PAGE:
Prayer: Lens of Reason

Prayer affects our brains in much the same way that meditation does in that can calm us, relieve stress, reduce anxiety, etc. But why? Well, the answer lies in human nature’s preoccupation with a higher power. As Christians, we know that God exists and we are made in His image. But what does science have to say about it?

Science backs it up. As far back as anthropologists can go in human history, there has always been the presence of religion. In other words, there has literally never been a generation, culture, or tribe of all atheists. Sit on that thought for a moment. Google it if you are so inclined. A time period on this planet in which there was no religion among the humans that inhabited it does not exist.

The University of Oxford conducted a three-year study across 20 countries and concluded that humans are predisposed to believe in deity. A rather peculiar discovery came out of the study as well. Children before the age of three believed that both their mothers and God were all-knowing. However, as the children began to develop their reasoning skills, they understood their mothers were not all-knowing. Yet the same cognitive process is not applied to their belief in God.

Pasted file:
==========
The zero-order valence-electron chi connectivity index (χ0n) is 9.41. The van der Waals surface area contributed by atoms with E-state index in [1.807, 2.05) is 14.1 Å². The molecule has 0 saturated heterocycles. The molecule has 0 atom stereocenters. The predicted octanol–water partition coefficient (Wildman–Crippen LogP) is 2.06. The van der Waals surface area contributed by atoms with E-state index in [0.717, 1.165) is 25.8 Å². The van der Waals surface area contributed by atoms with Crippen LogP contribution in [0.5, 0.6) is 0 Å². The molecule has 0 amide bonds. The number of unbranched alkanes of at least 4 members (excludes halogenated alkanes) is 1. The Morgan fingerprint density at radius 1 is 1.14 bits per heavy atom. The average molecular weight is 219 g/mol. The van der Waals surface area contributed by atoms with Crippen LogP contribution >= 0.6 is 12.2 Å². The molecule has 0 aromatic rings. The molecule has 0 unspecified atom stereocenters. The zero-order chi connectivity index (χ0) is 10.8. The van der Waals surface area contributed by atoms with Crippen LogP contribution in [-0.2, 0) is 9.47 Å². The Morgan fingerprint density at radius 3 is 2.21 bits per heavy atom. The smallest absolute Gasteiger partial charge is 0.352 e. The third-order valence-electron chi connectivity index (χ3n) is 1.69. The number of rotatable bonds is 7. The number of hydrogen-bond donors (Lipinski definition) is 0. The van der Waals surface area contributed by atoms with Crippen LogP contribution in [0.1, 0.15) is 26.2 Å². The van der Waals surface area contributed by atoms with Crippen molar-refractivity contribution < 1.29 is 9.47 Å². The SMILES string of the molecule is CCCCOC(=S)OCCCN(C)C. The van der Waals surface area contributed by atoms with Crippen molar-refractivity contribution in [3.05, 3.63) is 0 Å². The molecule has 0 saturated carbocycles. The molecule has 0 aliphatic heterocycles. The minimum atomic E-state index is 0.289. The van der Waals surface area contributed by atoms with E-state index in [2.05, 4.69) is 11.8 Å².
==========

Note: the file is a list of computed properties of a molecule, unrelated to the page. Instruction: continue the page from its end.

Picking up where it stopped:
Fascinating! It seems natural to conclude that since our brains are wired for belief that there must be a “god spot” dedicated some where within the faculty. After all, there are areas that deal specifically with emotions, motor actions such as eating, logic & calculations, creativity, etc.  Yet, modern science has never found a designated spot. But rather, as neurotheologists (yeah there is profession for this) study people praying, it’s as if their experience with God reforms every part of their brain. As with meditation, prayer physiologically changes the brain.

Discipline of Prayer Series
Interested in reading more about prayer? Be sure to check out the other posts in the series:



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